Tannat has been grown in Argentina since the end of the 19th century when European immigrants brought it and several other varieties along with them as a taste of home, marking the beginning of quality viticulture in Mendoza.
In Luján de Cuyo, Mendoza, one of the oldest vineyards in the country, first planted in 1895, contains Tannat alongside pre-phylloxera examples of Malbec and Tempranillo. And there are even a few bottles of Bodega Norton’s 1947 varietal Tannat kicking around; it’s still surprisingly lively.
But in spite of its 125 year history in the country, the variety, originally from the south-west of France and currently the iconic grape of Uruguay, has never seemed to interest local winemakers in same way as Malbec, Cabernet Sauvignon or Merlot. That, however, looks to be beginning to change.
“People have been talking about the quality of Tannat from the Calchaqui Valleys in Salta for a hundred years,” says the French winemaker Thibaut Delmotte, who works at Bodega Colomé where he created Colomé Lote Especial Tannat 2018, a wine that was just awarded Best in Show at the Decanter World Wine Awards 2020, the highest honour received by an Argentine wine at this year’s edition of the British awards. ‘When Donald Hess bought the winery, he was told that the big secret about Malbecs from Salta was that a little Tannat was always blended in with them so in 2001 we planted a couple of hectares at 2300 metres above sea level, and later on in other vineyards to use in the Colomé Estate Malbec, until in 2010 we launched the varietal. It was a difficult process, but it eventually adapted and today is undoubtedly a grape of great potential for high altitude wines.’
Delmotte isn’t the only one convinced of the potential Tannat has in Argentina. Right now only 874 hectares are under vine with the variety spread mostly across the northwest and Cuyo, although a few vines can be found in Patagonia and even in the new vineyards of Buenos Aires, near the Atlantic coast.
Generally, Argentine winemakers agree that Tannat’s potential lies the fact that it ripens late, and so the arid, sunny conditions found in the mountains are ideal for a healthy cycle. It thus produces intense reds with good palates and firm freshness. But they admit that it’s still a wild grape with a rustic character.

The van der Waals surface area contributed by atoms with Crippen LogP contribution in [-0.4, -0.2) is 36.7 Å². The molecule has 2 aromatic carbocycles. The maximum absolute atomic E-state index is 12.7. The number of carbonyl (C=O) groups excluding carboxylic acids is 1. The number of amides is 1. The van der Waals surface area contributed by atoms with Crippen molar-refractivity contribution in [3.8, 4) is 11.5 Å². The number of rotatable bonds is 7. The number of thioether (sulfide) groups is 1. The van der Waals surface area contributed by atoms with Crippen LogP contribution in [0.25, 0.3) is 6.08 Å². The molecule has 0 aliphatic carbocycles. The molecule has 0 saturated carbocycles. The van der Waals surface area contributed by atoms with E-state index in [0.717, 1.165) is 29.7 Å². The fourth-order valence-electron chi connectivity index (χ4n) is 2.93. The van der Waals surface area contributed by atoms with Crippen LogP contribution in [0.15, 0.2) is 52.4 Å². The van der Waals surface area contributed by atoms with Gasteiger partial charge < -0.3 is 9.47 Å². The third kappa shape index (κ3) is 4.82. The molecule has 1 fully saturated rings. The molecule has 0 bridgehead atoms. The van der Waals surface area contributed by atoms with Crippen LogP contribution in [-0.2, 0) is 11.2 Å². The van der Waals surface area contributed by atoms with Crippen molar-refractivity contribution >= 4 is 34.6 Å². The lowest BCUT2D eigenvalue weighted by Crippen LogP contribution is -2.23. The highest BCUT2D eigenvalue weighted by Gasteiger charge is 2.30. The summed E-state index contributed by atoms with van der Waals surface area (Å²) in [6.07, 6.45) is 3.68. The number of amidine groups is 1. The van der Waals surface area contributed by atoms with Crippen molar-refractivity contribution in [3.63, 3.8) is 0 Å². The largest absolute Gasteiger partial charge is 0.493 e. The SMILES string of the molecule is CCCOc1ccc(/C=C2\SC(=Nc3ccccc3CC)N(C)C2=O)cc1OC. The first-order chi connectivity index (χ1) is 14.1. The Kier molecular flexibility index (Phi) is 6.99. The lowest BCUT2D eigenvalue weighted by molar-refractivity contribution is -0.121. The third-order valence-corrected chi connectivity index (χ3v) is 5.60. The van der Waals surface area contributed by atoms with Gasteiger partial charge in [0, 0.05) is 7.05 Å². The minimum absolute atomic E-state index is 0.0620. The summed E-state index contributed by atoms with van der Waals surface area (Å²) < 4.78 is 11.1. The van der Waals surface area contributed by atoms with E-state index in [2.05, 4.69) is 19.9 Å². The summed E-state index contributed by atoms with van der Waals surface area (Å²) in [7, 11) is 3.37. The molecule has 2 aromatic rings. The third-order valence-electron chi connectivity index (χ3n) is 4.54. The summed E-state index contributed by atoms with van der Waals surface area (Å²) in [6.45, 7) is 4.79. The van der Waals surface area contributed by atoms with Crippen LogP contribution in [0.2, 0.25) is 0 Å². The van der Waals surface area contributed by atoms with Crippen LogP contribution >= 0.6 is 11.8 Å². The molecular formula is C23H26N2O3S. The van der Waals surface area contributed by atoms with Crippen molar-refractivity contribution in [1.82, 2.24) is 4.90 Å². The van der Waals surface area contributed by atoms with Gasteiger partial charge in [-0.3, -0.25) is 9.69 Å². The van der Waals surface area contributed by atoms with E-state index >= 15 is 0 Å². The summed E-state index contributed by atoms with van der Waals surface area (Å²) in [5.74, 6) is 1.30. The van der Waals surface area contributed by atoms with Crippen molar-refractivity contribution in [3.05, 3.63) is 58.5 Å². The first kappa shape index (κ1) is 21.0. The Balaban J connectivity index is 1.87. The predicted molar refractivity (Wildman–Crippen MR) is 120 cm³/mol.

Calchaquí Valley winemakers have made best use of the grape in recent years: in Cafayate it offers a clear profile of dark fruit and spices, with a firm palate and good flow as can be seen in Laborum de Parcela Río Seco, Vallisto Extremo, Quara Single Vineyard, Serie Fincas Notables from El Esteco, Domingo Molina and Coquena, from San Pedro de Yacochuya.
In the valleys that branch off from the Calchaquí river, where altitude provides a greater thermal range, we find wines that are ‘fresher, with clearer red fruit, floral hints and a vibrant core,’ as Delmotte puts it. Apart from his output, other wines that back up his words include Valle Arriba El Seclanteño from Raúl Dávalos, Altupalka and Viñas del Perchel, made with grapes from Quebrada de Humahuaca in Jujuy.
Meanwhile, in Mendoza, Tannat is still mostly used for blends with one or two delicious exceptions: ‘Although it’s a potent grape with significant tannic structure it also has an acidity that ensures good freshness in the Uco Valley. That was the concept behind Punta de Flechas Rosé, 100% Tannat, which was a surprise hit,’ says Pablo Richardi at Flechas de los Andes.
In Gualtallary, home to vibrant reds and whites, Casa Petrini has positioned itself as a leader among Mendoza Tannats at its vineyard set on the banks of the Villegas river at 1170 masl. There the grape achieves a notable juiciness, with a velvety feel and sustained freshness. Another interesting wine is Sobrenatural Tinto from Chakana, a bio-dynamic Tannat with no added sulphites or barrel ageing from Agrelo, Luján de Cuyo, which achieves a notable volume at its core. It has recently been joined by a Sobrenatural Pet Nat 70% of which is Tannat.
Finally, in Buenos Aires, in the city of Balcarce, Puerta del Abra is a producer with vineyards planted in limestone soils protected by the sierras who use Tannat successfully in their Insólito red, which presents distinctive mineral flavours.
There is ample evidence that Argentine vineyards are hotbeds of innovation and experimentation. Far from playing it safe, Argentine winemakers are always looking for new challenges that often result in labels that end up wowing the world of wine, and Tannat is very much a part of that picture.